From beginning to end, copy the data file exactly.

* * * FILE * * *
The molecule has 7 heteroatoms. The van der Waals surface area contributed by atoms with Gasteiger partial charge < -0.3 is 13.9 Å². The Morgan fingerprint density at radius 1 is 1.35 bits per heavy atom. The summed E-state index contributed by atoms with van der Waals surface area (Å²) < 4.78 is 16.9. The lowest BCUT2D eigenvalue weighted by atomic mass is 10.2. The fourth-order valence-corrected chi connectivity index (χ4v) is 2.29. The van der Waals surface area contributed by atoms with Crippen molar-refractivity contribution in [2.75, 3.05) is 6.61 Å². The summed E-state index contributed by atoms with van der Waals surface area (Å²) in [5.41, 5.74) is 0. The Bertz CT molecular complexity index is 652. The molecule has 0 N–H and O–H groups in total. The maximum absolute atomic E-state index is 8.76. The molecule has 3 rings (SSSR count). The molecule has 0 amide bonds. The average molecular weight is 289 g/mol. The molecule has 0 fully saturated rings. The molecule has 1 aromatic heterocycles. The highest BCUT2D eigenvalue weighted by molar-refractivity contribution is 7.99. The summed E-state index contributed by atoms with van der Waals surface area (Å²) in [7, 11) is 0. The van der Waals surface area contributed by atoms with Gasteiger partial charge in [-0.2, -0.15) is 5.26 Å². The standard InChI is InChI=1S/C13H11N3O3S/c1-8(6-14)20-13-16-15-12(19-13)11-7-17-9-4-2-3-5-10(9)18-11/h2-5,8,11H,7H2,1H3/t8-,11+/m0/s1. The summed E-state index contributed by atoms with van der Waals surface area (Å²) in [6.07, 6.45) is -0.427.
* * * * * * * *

The molecule has 7 heteroatoms. The van der Waals surface area contributed by atoms with Gasteiger partial charge < -0.3 is 13.9 Å². The Morgan fingerprint density at radius 1 is 1.35 bits per heavy atom. The summed E-state index contributed by atoms with van der Waals surface area (Å²) < 4.78 is 16.9. The lowest BCUT2D eigenvalue weighted by atomic mass is 10.2. The fourth-order valence-corrected chi connectivity index (χ4v) is 2.29. The van der Waals surface area contributed by atoms with Crippen molar-refractivity contribution in [2.75, 3.05) is 6.61 Å². The summed E-state index contributed by atoms with van der Waals surface area (Å²) in [5.41, 5.74) is 0. The Bertz CT molecular complexity index is 652. The molecule has 0 N–H and O–H groups in total. The maximum absolute atomic E-state index is 8.76. The molecule has 3 rings (SSSR count). The molecule has 0 amide bonds. The average molecular weight is 289 g/mol. The molecule has 0 fully saturated rings. The molecule has 1 aromatic heterocycles. The highest BCUT2D eigenvalue weighted by molar-refractivity contribution is 7.99. The summed E-state index contributed by atoms with van der Waals surface area (Å²) in [7, 11) is 0. The van der Waals surface area contributed by atoms with Gasteiger partial charge in [-0.2, -0.15) is 5.26 Å². The standard InChI is InChI=1S/C13H11N3O3S/c1-8(6-14)20-13-16-15-12(19-13)11-7-17-9-4-2-3-5-10(9)18-11/h2-5,8,11H,7H2,1H3/t8-,11+/m0/s1. The summed E-state index contributed by atoms with van der Waals surface area (Å²) in [6.07, 6.45) is -0.427.